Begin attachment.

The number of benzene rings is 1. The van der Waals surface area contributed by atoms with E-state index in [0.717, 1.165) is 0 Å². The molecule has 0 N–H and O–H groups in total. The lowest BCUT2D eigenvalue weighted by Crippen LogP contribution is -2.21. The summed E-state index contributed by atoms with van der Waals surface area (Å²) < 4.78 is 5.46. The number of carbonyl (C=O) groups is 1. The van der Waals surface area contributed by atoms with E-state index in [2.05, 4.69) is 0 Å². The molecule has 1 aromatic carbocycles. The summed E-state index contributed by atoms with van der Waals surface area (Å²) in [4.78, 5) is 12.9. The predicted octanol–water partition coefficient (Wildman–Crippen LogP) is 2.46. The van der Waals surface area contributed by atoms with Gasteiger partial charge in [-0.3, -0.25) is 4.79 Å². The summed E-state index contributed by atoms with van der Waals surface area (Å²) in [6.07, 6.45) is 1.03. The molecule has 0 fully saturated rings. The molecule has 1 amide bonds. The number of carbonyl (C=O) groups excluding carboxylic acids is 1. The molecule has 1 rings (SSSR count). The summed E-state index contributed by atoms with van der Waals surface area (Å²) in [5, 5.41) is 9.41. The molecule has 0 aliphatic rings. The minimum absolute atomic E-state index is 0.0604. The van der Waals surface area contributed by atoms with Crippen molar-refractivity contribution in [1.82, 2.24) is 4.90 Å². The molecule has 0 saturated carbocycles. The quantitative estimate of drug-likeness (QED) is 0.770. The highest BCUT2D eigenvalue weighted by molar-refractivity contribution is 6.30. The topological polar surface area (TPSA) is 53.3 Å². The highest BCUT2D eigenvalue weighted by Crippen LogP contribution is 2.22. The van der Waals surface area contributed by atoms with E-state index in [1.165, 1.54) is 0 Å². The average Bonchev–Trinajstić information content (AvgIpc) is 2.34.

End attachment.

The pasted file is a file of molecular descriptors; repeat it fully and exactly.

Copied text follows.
The number of benzene rings is 1. The van der Waals surface area contributed by atoms with E-state index in [0.717, 1.165) is 0 Å². The molecule has 0 N–H and O–H groups in total. The lowest BCUT2D eigenvalue weighted by Crippen LogP contribution is -2.21. The summed E-state index contributed by atoms with van der Waals surface area (Å²) < 4.78 is 5.46. The number of carbonyl (C=O) groups is 1. The van der Waals surface area contributed by atoms with E-state index in [2.05, 4.69) is 0 Å². The molecule has 1 aromatic carbocycles. The summed E-state index contributed by atoms with van der Waals surface area (Å²) in [4.78, 5) is 12.9. The predicted octanol–water partition coefficient (Wildman–Crippen LogP) is 2.46. The van der Waals surface area contributed by atoms with Gasteiger partial charge in [-0.3, -0.25) is 4.79 Å². The summed E-state index contributed by atoms with van der Waals surface area (Å²) in [6.07, 6.45) is 1.03. The molecule has 0 fully saturated rings. The molecule has 1 amide bonds. The number of carbonyl (C=O) groups excluding carboxylic acids is 1. The molecule has 1 rings (SSSR count). The summed E-state index contributed by atoms with van der Waals surface area (Å²) in [5, 5.41) is 9.41. The molecule has 0 aliphatic rings. The minimum absolute atomic E-state index is 0.0604. The van der Waals surface area contributed by atoms with Crippen molar-refractivity contribution in [1.82, 2.24) is 4.90 Å². The molecule has 0 saturated carbocycles. The quantitative estimate of drug-likeness (QED) is 0.770. The highest BCUT2D eigenvalue weighted by molar-refractivity contribution is 6.30. The topological polar surface area (TPSA) is 53.3 Å². The highest BCUT2D eigenvalue weighted by Crippen LogP contribution is 2.22. The van der Waals surface area contributed by atoms with E-state index in [1.165, 1.54) is 0 Å². The average Bonchev–Trinajstić information content (AvgIpc) is 2.34.